Grant: Yes, I did. Yeah. For a long time. I was doing piano and singing for probably two months before we started shooting and while we were shooting I had a little piano in my trailer, and yeah, and I used to do it by myself at night. Singing that is. I would sing long into the night. It’s a curious thing. It is one of those rare examples where practice does actually make you probably better, I’ve found. It’s all confidence, I’m sure you know. It’s weird. People just say, “just go for it.” And that’s the hard thing. You can’t just go for it if you’ve got no confidence. But this strange procedure where they record you and then fiddle it so it actually sounds pretty good the more they do that, the more you think, I can relax now because whatever happens, I’m going to end up sounding good, and then you start to sound good on your own.
CS: Drew, you mentioned these two films helping you to face one of your fears. What are some of your other fears?
Barrymore: Well talking about it, you want to go out there and do it. Because when you talk about it, it sort of takes the wind out of the passion. But I would love to focus on the next few years definitely facing fears and doing things I haven’t done before. So I think about that a lot, actually. And I look forward to scaring the ever-loving crap out of myself for the next two or three years.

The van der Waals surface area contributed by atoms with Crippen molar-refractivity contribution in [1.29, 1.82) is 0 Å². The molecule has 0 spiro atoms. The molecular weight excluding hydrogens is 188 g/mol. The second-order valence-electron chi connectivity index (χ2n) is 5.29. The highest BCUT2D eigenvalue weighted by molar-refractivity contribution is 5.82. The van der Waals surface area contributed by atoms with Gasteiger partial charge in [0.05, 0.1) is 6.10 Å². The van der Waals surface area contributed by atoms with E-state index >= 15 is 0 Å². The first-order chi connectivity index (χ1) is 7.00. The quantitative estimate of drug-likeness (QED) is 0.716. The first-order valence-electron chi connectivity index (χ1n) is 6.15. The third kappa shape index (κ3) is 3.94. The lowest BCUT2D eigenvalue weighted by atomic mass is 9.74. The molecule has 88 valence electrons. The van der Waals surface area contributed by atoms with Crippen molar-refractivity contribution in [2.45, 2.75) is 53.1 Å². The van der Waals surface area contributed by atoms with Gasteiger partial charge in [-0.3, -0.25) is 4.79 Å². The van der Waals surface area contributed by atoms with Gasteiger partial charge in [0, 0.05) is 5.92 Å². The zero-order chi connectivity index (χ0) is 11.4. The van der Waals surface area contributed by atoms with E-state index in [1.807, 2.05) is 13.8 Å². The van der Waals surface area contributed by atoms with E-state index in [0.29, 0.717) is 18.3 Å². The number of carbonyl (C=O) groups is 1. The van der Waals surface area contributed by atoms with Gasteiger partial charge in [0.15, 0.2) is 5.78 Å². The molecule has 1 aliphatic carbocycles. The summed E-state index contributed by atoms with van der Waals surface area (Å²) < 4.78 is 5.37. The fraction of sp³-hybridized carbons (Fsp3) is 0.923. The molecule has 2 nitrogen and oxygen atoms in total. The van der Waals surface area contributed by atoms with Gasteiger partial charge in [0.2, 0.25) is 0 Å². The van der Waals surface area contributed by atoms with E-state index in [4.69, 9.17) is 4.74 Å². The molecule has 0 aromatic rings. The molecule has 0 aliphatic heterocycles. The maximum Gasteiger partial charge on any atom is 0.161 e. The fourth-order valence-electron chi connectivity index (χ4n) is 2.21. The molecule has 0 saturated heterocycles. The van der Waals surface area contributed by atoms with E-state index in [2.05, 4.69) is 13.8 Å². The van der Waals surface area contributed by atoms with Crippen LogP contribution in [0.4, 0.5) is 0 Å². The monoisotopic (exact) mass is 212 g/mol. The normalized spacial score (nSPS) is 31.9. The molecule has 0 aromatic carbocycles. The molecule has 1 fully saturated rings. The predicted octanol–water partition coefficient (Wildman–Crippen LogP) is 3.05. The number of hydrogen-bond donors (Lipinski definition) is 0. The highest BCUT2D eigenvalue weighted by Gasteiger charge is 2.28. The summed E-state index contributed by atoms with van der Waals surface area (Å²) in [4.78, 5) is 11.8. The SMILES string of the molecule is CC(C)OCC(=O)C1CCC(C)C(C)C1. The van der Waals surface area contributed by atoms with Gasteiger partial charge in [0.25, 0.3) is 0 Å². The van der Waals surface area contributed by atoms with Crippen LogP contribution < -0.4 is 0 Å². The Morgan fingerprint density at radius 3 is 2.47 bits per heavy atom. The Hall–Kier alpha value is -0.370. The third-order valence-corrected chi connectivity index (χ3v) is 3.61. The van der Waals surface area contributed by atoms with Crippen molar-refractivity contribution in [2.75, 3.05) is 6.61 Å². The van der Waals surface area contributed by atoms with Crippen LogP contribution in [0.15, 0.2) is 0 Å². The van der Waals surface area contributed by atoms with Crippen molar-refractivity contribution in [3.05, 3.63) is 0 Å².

CS: What are your favorite bands?
Grant: You start.
Barrymore: Oh God. All-time favorites? I love this album from Jenny Lewis and The Watson Twins called Rabbit Fur Coat. It was the album I listened to the most during the making of this movie. I love a lot of stuff. Commerce Superstar and Adam Green. I love The Beatles and The Rolling Stones. I just love every type of music and I think this particular going back into the ’80s which this film does explore that time. There was such a great dichotomy of music happening between whether you were into a Joy Division type of headspace or a Madonna or a Duran Duran type of headspace. I just love the music that came out of that decade and the start of MTV and punk rock turning into alternative turning into pop, it was such a great time for music so I particularly like a lot of music that came out of this.